Finding vegan food when travelling is never impossible, but takes a little bit of extra work for sure. In China especially, there seems to be meat in everything. I found a fantastic webpage that has little blurbs explaining in mandarin phrases like “I’m hungry but I don’t even eat a bit of meat,” “I don’t eat eggs either,” and “I’m allergic to dairy products.” I usually whip out my phone and flip through the screenshots I took of those three, elucidating a more incredulous laugh every time I tack on another food restriction and mostly a fervent head shake that I won’t be able to eat at the given food stall. I’ve been interpreting this reaction as, loosely, “girl you’re screwed.” Though we both laugh it off, my hunger still rages as I saunter away and pick up (yet another) banana from a grocer nearby. I feel like I’ve accidentally fallen into one of those once-trending “30 bananas a day” diets.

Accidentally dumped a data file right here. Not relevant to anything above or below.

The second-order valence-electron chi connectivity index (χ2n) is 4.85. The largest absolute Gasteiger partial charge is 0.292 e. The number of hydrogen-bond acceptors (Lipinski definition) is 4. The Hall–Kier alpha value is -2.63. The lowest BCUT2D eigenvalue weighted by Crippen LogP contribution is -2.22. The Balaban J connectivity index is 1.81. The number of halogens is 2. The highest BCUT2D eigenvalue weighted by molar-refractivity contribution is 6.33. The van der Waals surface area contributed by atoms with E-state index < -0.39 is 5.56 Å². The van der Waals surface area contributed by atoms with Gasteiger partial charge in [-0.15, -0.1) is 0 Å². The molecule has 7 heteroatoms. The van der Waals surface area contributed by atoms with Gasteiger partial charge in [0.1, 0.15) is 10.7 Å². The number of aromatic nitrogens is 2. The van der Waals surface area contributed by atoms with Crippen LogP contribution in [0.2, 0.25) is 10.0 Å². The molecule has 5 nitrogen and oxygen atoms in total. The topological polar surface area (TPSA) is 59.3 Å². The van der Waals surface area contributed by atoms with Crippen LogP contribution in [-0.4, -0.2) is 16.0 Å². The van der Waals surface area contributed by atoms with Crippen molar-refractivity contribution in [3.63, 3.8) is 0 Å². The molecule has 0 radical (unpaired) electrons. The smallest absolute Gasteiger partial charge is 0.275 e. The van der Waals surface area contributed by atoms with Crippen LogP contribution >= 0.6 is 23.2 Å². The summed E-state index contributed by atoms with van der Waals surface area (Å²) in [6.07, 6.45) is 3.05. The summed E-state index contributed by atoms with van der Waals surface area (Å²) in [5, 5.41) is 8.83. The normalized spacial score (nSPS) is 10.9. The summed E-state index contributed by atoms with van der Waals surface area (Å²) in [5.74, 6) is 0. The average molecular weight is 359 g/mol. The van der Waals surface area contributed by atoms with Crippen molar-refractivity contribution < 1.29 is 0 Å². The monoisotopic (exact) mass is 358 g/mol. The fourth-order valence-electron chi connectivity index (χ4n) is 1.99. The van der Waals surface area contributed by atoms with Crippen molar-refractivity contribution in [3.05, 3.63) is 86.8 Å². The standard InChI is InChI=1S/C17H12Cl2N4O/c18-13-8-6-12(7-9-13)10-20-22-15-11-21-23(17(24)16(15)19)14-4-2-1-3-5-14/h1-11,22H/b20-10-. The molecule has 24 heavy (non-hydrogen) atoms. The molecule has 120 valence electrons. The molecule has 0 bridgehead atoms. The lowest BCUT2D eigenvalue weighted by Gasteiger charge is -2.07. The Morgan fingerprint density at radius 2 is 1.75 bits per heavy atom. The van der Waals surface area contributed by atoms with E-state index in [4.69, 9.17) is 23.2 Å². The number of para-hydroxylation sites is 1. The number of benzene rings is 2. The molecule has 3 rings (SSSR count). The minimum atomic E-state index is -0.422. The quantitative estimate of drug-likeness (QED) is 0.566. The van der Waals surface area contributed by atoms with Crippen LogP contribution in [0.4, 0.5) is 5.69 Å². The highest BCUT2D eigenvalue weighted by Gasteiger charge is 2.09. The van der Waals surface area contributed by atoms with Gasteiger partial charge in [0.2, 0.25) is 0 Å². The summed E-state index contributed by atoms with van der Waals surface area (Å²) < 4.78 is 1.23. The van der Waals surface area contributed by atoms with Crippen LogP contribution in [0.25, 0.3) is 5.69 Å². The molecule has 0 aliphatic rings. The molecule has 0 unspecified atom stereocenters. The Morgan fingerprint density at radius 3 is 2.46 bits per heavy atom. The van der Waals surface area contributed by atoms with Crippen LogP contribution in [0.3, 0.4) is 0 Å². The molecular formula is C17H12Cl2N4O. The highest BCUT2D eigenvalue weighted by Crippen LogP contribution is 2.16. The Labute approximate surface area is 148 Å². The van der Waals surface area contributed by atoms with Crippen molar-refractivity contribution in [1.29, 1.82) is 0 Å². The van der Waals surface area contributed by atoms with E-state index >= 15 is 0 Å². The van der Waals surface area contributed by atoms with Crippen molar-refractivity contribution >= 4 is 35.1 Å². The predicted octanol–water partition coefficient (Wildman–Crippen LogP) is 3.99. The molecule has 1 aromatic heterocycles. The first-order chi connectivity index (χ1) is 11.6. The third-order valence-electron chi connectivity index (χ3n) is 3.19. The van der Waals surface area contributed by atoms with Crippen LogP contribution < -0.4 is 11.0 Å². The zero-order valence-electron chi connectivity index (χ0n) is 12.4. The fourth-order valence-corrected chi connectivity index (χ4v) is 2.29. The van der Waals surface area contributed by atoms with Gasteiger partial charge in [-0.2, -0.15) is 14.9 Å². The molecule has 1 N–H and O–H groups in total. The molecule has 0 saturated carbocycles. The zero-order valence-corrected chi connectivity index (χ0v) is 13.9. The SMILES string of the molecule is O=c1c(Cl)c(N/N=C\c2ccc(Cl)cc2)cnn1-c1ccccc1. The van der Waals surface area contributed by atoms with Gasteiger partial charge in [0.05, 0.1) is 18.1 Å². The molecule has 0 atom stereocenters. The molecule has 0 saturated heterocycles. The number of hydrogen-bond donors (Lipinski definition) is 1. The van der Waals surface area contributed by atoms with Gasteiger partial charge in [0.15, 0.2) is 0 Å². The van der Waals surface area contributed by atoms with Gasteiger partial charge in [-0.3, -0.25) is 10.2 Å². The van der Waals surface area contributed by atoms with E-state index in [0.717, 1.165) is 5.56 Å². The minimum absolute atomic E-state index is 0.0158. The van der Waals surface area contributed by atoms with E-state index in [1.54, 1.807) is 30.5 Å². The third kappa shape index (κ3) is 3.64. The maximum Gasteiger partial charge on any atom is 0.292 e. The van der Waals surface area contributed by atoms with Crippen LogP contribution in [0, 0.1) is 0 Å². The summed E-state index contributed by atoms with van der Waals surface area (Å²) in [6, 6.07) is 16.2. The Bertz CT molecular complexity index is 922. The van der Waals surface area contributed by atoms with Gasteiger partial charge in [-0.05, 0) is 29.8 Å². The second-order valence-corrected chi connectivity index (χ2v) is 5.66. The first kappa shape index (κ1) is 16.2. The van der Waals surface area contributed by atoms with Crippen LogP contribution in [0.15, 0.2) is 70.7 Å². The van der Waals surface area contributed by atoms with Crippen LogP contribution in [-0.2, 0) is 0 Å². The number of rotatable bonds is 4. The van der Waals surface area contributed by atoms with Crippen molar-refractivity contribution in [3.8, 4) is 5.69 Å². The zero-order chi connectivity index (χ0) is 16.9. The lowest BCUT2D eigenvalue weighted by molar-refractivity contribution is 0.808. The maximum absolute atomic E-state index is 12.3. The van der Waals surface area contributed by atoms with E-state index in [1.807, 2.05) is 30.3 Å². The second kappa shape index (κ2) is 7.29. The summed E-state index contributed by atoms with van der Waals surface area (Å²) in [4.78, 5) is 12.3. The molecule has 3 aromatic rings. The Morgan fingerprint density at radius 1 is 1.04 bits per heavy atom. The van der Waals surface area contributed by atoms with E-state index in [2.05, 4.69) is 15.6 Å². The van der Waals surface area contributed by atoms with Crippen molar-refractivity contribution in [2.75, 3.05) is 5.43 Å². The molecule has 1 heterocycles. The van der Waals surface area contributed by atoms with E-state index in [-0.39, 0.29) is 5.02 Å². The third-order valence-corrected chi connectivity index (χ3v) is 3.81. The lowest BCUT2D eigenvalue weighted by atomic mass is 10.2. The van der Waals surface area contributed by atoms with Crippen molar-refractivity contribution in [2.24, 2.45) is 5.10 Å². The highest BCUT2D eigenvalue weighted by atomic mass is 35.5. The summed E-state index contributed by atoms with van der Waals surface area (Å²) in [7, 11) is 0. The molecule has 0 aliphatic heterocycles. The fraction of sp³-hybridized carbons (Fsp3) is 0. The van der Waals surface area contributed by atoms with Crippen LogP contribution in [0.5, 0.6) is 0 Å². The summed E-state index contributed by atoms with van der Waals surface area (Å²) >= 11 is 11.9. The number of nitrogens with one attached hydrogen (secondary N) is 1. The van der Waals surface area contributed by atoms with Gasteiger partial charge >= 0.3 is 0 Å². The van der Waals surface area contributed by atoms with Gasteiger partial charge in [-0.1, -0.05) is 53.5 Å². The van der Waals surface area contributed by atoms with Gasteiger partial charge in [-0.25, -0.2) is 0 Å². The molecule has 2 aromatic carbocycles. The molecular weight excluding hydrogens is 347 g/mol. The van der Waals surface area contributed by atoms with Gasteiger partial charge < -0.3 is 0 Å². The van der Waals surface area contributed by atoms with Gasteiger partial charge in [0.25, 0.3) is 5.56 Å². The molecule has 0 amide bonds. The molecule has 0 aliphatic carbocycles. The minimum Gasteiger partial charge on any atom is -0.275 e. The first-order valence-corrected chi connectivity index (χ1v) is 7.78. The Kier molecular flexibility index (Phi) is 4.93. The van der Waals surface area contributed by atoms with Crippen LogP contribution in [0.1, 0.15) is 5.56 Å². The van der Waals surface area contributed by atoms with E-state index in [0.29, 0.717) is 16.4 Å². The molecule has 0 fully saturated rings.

For lunch yesterday I finally found a woman who didn’t wave me away and got this noodle dish for 12yuan. I had a suspicion that the broth was meat-based, however the rest of the ingredients appeared to be veggie (I’m thinking noodles, kelp, cucumber, and peanuts). I might be very, very, very sick of noodles by the end of this trip!